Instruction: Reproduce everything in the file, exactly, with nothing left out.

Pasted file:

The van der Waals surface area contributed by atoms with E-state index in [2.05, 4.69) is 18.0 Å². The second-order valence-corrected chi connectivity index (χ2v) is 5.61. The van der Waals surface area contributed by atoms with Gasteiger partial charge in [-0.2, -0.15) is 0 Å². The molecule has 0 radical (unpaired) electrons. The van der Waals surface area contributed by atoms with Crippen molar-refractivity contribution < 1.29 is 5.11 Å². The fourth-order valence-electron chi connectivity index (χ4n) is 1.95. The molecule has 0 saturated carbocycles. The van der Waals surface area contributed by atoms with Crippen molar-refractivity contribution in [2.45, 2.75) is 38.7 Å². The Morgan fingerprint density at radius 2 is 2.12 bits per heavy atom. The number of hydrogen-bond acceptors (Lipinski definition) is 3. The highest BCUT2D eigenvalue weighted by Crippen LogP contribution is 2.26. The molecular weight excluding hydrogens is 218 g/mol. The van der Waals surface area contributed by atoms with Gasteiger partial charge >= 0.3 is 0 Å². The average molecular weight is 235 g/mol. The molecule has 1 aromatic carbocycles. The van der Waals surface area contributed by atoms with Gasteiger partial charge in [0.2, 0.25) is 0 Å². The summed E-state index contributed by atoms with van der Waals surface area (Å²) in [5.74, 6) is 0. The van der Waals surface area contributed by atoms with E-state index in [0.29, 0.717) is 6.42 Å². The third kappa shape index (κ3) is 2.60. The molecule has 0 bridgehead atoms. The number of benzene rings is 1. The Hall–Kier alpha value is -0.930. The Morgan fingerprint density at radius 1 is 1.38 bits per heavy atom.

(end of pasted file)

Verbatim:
The van der Waals surface area contributed by atoms with E-state index in [2.05, 4.69) is 18.0 Å². The second-order valence-corrected chi connectivity index (χ2v) is 5.61. The van der Waals surface area contributed by atoms with Gasteiger partial charge in [-0.2, -0.15) is 0 Å². The molecule has 0 radical (unpaired) electrons. The van der Waals surface area contributed by atoms with Crippen molar-refractivity contribution < 1.29 is 5.11 Å². The fourth-order valence-electron chi connectivity index (χ4n) is 1.95. The molecule has 0 saturated carbocycles. The van der Waals surface area contributed by atoms with Crippen molar-refractivity contribution in [2.45, 2.75) is 38.7 Å². The Morgan fingerprint density at radius 2 is 2.12 bits per heavy atom. The number of hydrogen-bond acceptors (Lipinski definition) is 3. The highest BCUT2D eigenvalue weighted by Crippen LogP contribution is 2.26. The molecular weight excluding hydrogens is 218 g/mol. The van der Waals surface area contributed by atoms with Gasteiger partial charge >= 0.3 is 0 Å². The average molecular weight is 235 g/mol. The molecule has 1 aromatic carbocycles. The van der Waals surface area contributed by atoms with Gasteiger partial charge in [0.2, 0.25) is 0 Å². The summed E-state index contributed by atoms with van der Waals surface area (Å²) in [5.74, 6) is 0. The van der Waals surface area contributed by atoms with E-state index in [0.29, 0.717) is 6.42 Å². The third kappa shape index (κ3) is 2.60. The molecule has 0 bridgehead atoms. The number of benzene rings is 1. The Hall–Kier alpha value is -0.930. The Morgan fingerprint density at radius 1 is 1.38 bits per heavy atom.